- British Guards / English Guards in the Definitive Edition (Britons): The British Guards only have one camp on the road just west of the player's starting position consisting of Men-at-Arms and Crossbowmen. They are easily defeated.
- Chalon (Franks): Chalon is an unfortified town located on the western part of the map. They field Knights and Scorpions. If given enough time, they will build Cannon Galleons. They possess four towers in the south, which each of them is guarding Gold Mines and Stone Mines, and at "standard" difficulty the towers will not attack the player unless being attacked.
- Rheims (Britons): Rheims is a fortified town in the northernmost part of the map. They are strongest opponent in the scenario. They attack with Longbowmen, Light Cavalry, Knights, Mangonels, and Trebuchets. If given enough time, they will advance to Imperial Age and update their units.
- Troyes (Britons): Troyes lies in the east. The crossing of the river is blocked by a wall, but otherwise it is not fortified. They field Pikemen and Knights. They also build War Galleys.
Strategy[edit | edit source]
This guide is applied to hard difficulty. It is, of course, also applicable for the other grades of difficulty. It describes only one way to win it. Naturally, there are alternative ways to win.
The player starts with a small army in the southeast of the map. The first objective is to reach a small village that lies to the west. To reach it first lure away the Scout Cavalry that is patrolling the player's path. Lure it to the south with one of the player's Scout Cavalry. The Scout Cavalry is best sacrificed there to ensure the army is not spotted. With this done, the path is clear. Take the entire army (best set it to 'Stand Ground' for the journey to avoid distractions and attention) and move a few steps north till it reaches a river. Now travel west (keep close to the river to avoid the British Guards), past shallows and an enemy Guard Tower, until a second river crossing is reached. Once there, take the second Scout Cavalry and travel south until it reaches the flagged area. A small village will be given to the player, along with a few Villagers that immediately start gathering resources. Start creating more Villagers immediately and assign them to collect resources.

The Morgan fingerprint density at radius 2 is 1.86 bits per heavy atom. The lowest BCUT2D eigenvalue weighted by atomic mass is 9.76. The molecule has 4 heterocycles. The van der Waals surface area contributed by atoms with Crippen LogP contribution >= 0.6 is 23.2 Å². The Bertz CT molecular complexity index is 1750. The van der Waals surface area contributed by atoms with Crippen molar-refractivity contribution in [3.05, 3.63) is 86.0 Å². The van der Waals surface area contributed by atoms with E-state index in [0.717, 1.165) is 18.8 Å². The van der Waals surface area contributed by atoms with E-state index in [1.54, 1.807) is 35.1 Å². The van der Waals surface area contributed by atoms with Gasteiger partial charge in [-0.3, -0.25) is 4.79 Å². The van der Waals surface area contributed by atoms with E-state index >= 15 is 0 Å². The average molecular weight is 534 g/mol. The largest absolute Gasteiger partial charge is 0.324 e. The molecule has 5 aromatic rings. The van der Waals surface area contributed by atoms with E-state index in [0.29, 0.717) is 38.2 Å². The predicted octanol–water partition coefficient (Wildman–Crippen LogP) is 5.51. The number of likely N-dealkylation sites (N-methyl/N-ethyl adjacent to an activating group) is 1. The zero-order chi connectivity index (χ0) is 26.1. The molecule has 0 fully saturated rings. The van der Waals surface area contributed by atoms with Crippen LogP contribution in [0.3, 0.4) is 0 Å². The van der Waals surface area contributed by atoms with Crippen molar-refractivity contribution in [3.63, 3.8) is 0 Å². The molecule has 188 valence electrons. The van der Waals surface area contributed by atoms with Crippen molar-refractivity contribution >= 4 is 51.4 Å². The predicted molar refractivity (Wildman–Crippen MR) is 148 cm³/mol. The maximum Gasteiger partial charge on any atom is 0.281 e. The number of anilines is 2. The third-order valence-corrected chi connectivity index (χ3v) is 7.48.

Meanwhile, take the rest of the army and cross the river northwards. Once the river is crossed, four Knights from Chalon attack. Try to convert two of them with the brought along Monks and kill the other two. Take out the enemy Scorpions coming from the east with the Knights and then attack the Town Center while also dealing with the enemy Crossbowmen that retaliate. The army is large enough to overpower Chalon without too much difficulties. Once the Town Center is razed, Chalon resigns.
With that done, take the army back to the player's base and heal off the units with the Monks. Store Joan at a safe location and leave her there (west of the player's settlement is the quietest area). By now, there should be enough wood to construct a second Town Center. Doing so is optional, but it noticeably boosts the player's economy. Soon, the British Guards will attack the player's town with Crossbowmen and Men-at-Arms. Ringing the Town Bell and sending out the Knights is enough to fend them off. Also, Troyes may build a military forward base just east of the player's settlement and attack with there trained Pikemen. Raze it with the starting army. Meanwhile, continue to collect all resources (there are Stone and Gold Mines nearby) and create more Villagers (a total Villager count of 20-30 is recommended). Don't forget to build Houses.